Right in the middle, though there’s also Lenovo’s proprietary docking connector, which includes a second, Thunderbolt 3.0 port plus a special ethernet Gen 2 jack, both physically designed for Lenovo’s 90W Pro Dock, which we didn’t test. It’s all a bit inconvenient if you don’t buy into Lenovo’s dock vision; the USB-C port is standard, but you’ll almost certainly need to buy a dongle to fit the special ethernet adapter, which wasn’t shipped with our review unit, or simply connect wirelessly. In my mind, this is the only thing that annoyed me about the X1 Carbon, though an ethernet-to-USB-C dongleRemove non-product link is really just $25 or so more.
The righthand side of the chassis includes the second USB-A connector, a Kensington lock, large fan vents, and the 3.5mm headphone/mic jack.
And don’t forget about the combination SD card and WLAN SIM card holder, which is tucked away within the hinge, and somewhat inaccessible unless the laptop is aligned just so. Naturally, you’ll need to supply your own SIM, and the Fibocom L850-GL 4G LTE-A cat 9 card that enables it is a $100 option. The Thinkpad X1 Carbon 6th Gen also includes a hardware dTPM (Trusted Platform Module) chip, too, for additional security.
Two other key features were also designed with security in mind. First, there’s the fingerprint reader to the right of the trackpad, Lenovo’s choice for allowing users to log in using Windows Hello. We were pleased to find it as reliable as other Lenovo fingerprint readers we’ve used. Lenovo also offers an upgrade to an IR depth camera that should allow Windows Hello to be used via the front-facing camera, too, though our review unit lacked that capability.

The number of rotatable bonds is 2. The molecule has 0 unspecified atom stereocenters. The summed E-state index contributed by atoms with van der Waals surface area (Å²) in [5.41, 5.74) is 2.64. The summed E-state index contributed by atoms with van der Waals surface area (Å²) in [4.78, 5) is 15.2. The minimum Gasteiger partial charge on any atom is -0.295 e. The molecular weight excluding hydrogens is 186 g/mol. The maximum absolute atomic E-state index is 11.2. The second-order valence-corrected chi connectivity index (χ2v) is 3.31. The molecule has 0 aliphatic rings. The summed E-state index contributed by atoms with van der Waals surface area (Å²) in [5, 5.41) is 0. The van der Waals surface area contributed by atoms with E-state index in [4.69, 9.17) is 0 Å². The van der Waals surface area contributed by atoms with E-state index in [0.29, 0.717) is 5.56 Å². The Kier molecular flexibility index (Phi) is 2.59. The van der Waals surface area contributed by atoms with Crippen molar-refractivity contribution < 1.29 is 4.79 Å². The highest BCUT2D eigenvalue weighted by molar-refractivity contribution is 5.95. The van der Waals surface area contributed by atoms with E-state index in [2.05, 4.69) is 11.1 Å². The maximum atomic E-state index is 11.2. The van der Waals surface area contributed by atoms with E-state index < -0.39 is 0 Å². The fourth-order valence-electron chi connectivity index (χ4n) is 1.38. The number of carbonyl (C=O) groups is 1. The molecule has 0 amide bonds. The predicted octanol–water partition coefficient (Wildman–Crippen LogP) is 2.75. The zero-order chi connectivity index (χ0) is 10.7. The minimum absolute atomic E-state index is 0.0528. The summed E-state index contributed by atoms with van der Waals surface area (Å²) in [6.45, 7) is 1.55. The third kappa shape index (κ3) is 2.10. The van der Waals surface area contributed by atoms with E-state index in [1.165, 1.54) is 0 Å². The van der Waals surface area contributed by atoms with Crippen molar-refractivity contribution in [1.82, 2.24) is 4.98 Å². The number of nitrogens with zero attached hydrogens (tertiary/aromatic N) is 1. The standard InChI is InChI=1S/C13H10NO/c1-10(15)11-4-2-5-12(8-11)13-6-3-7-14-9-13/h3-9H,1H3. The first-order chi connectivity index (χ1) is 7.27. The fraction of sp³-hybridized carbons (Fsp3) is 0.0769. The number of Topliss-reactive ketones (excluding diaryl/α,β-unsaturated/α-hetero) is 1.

Here’s a slightly more unusual security feature. Lenovo’s X1 Carbon 6th Gen—for those models without the IR camera—now includes something called “ThinkShutter,” a sliding physical shutter that you can close, a nod to those who are concerned that someone may hack their webcam without their knowledge. I found the ThinkShutter to be really pretty stiff when I first started sliding it back and forth using the integrated divot, though it loosened up over time. When shut, a red ring surrounds the small lens, notifying you that the camera is obscured.
Any audio propelled upward by the X1 Carbon’s speakers sounds flattish and somewhat on the soft side, though the the breathy lyrics of Suzanne Vega’s “Tom’s Diner” didn’t seem to lose any clarity when played back over the laptop’s speakers. There’s more than enough volume to fill a normal conference room, though it tends to blare without a lot of depth.
It’s worth noting that the X1 Carbon includes the Dolby Atmos audio enhancement algorithm, which improves the audio both over the speakers and headphones. Still, even headphones produced audio that wasn’t all that inspiring, and the volume controls didn’t actually seem to elevate the audio volume in the upper echelons of the audio controls. Granted, this is a business PC first and foremost.
Keyboard and typing: ThinkPad quality
Lenovo’s keyboards have earned an elite reputation, and the X1 Carbon continues that tradition. The X1 Carbon’s keys feel a bit springier than those of its cousin, the X1 Tablet, thought each key is actually a bit smaller than I expected. Other notebooks such as the Huawei Matebook X Pro compress some of the control keys and use the extra space to increase the size of the main, lettered keys. There are two levels of backlighting.
Again, the extra bit of resilience may weary some fingers a bit—it did for me, although I accustomed myself to it in a day or two. Some keyboards allow your fingers to glide over them, gently depressing each key. Another way to look at it would be to say that the X1 Carbon more approximates a desktop keyboard than other notebooks do.
As you might expect, the X1 Carbon also includes the the iconic red Trackpoint nub, as well as the physical left, right and center buttons above the trackpad. The trackpad feels a little smoother and slicker than those on other Lenovo products I had handy, but it’s proportionally a bit smaller, too. Don’t forget about the small fingerprint sensor to the right of the trackpad, which serves as a convenient way to log in that’s also compliant with Windows Hello. All of these are typical of most Lenovo notebooks. Remember that Lenovo also places the Function key in the far left-hand corner, while others reserve this for the Control key. This can be adjusted using the Vantage software.